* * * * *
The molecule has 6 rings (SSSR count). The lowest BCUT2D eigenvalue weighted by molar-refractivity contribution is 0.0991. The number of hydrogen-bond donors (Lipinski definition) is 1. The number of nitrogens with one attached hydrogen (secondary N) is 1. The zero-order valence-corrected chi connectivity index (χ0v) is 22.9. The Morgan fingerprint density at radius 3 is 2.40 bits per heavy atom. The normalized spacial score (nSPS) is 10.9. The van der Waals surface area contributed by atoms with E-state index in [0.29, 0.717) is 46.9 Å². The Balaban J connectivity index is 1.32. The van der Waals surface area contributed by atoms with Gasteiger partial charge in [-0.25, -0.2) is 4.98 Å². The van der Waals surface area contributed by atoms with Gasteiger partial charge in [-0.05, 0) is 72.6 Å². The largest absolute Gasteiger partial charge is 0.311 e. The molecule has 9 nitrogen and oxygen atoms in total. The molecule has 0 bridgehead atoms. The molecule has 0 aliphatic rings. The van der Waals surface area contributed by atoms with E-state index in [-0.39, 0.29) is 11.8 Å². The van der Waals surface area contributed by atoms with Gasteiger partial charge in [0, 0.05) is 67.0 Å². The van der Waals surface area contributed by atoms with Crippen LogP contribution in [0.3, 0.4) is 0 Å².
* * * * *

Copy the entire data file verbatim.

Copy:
The molecule has 6 rings (SSSR count). The lowest BCUT2D eigenvalue weighted by molar-refractivity contribution is 0.0991. The number of hydrogen-bond donors (Lipinski definition) is 1. The number of nitrogens with one attached hydrogen (secondary N) is 1. The zero-order valence-corrected chi connectivity index (χ0v) is 22.9. The Morgan fingerprint density at radius 3 is 2.40 bits per heavy atom. The normalized spacial score (nSPS) is 10.9. The van der Waals surface area contributed by atoms with E-state index in [0.29, 0.717) is 46.9 Å². The Balaban J connectivity index is 1.32. The van der Waals surface area contributed by atoms with Gasteiger partial charge in [-0.25, -0.2) is 4.98 Å². The van der Waals surface area contributed by atoms with Gasteiger partial charge in [-0.05, 0) is 72.6 Å². The largest absolute Gasteiger partial charge is 0.311 e. The molecule has 9 nitrogen and oxygen atoms in total. The molecule has 0 bridgehead atoms. The molecule has 0 aliphatic rings. The van der Waals surface area contributed by atoms with E-state index in [-0.39, 0.29) is 11.8 Å². The van der Waals surface area contributed by atoms with Gasteiger partial charge in [0, 0.05) is 67.0 Å². The van der Waals surface area contributed by atoms with Crippen LogP contribution in [0.3, 0.4) is 0 Å².